Keep in mind that every writer struggles with the tropes of their genre. You can’t avoid everything that’s cliché; some of the clichés are likely essential to making the genre what it is. Even so, sometimes it feels like pulling teeth trying to come up with things that are different and new. Other times inspiration strikes and the pages just flow out in a warm, delightful rush. But here’s the point: inspiration strikes far more often when you’re actively involved in creation.

Fledgling writers—especially fantasy writers—spend a lot of time sitting at their kitchen tables trying to come up with characters and kingdoms and languages ad nauseam. Listen, please don’t do this. Don’t spend all of your writing time planning and plotting, devising character descriptions or trying to piece together kingdoms, races and magical creatures (or romantic love triangles, or every type of fae in your series, or all the people your protagonist could possibly meet…).

Instead, start writing. Invent it when you need it.  

Whaaaat? you say. No world map? No complicated plot chart? No characters beyond the main one or two I’ve been writing five clichéd chapters with over and over again? Whaaaaaat?

Here’s the thing: trying to think up creatures and characters and kingdoms ahead of the story is what is getting you into trouble, because you have no basis on which to ground your inventions. The characters, kingdoms and creatures are not organic to any world you’ve created, because you haven’t truly created the world yet, because you’re not even writing the story! So all you can do at that early stage is borrow ideas from someone else. Is it any wonder that you get five chapters in and think, “this is so cliché!”

Inspiration comes as you’re writing. It’s the payment the muse demands: that we first make an effort upon the sacred act of creation.

So start writing, and invent it when you need it.

How do you do this? Here’s an example: Your character is going into an inn and you ask yourself, who does he meet? What does he do there? Your next question has to be, what would be interesting? What would be entertaining? What would reveal more of my protagonist’s character and/or drive the plot forward? Let’s see…let’s have him meet a pirate (because who doesn’t love pirates, even if they’re cliché?). Now, where is the pirate from? Let’s make up an island. Okay, what shores does he pirate? Who are his enemies? Who does he trade with?

You make it all up right there. Now you’ve got all of that invented (just enough to finish the scene) and a whole new part of your world has come into focus organically. The best part is, it feels organic. It works, because that’s how real life works. You don’t go into a tavern knowing everything there is to know about the people in it. You don’t go through life that way. And neither should your characters—because when you’re writing with everything figured out to the nth power ahead of time, it often feels contrived, because it is.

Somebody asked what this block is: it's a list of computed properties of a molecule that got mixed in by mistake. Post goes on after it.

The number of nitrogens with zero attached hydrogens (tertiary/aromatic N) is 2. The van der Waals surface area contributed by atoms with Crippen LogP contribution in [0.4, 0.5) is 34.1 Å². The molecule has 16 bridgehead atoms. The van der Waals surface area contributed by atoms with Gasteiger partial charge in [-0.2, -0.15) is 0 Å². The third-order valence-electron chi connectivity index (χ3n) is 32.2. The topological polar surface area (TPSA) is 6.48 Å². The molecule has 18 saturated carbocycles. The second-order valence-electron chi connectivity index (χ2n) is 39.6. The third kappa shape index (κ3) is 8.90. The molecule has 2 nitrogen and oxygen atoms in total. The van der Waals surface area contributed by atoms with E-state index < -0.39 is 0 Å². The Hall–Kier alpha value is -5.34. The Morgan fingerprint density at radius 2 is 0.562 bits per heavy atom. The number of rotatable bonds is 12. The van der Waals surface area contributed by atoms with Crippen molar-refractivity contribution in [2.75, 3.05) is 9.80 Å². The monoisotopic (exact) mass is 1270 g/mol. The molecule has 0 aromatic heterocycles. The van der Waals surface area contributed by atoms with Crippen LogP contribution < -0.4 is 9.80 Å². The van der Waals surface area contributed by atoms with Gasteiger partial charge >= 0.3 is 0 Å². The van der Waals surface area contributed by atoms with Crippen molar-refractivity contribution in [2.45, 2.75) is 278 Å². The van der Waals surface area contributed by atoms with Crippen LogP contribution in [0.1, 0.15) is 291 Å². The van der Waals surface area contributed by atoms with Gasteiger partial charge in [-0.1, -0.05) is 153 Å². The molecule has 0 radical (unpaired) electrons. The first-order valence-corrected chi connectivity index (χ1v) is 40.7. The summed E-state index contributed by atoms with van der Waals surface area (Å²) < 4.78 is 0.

So what do you need to know before you begin your novel? Just four things:

1) You need to establish your essential conflict. You need to know who your bad guys are, why they’re bad, what’s behind their motivations (at least in part), what they can do (what makes them powerful, scary or problematic) and why they’re in conflict with your protagonist(s). If you’re thinking you might write a series (kind of a must if you’re a fantasy writer) then you have to make sure your conflict is sufficiently encompassing so as to require three (or more) books to resolve.

2) You need to have a clear enough concept about who your protagonist is to make him/her interesting to you. Don’t think about whether they’ll be interesting to others. Writing to appease the potential opinions of others never works. Make your protagonist interesting and entertaining to you. If you’re honestly interested in them, it’s more likely that others will be interested also.

3) [For genre writers] You need a clear concept of the essential elements as it applies to your genre. For fantasy, this is a solidly devised magic system. For SF, it’s the science to support your story. For mystery, it could be the pivotal points your protagonist follows in solving the case. For romance, it’s your love triangle or the person/thing keeping your lovers apart. For any of these, all you need to start with is a good premise. You’ll come to understand the magic or the science or the complexities of your mystery as your characters advance through the tale. So long as you have a sound premise, the rest will follow. And if it doesn’t? Well, you can go back and change the premise to fit what the story or world has developed into. You’re the god of your novel, after all.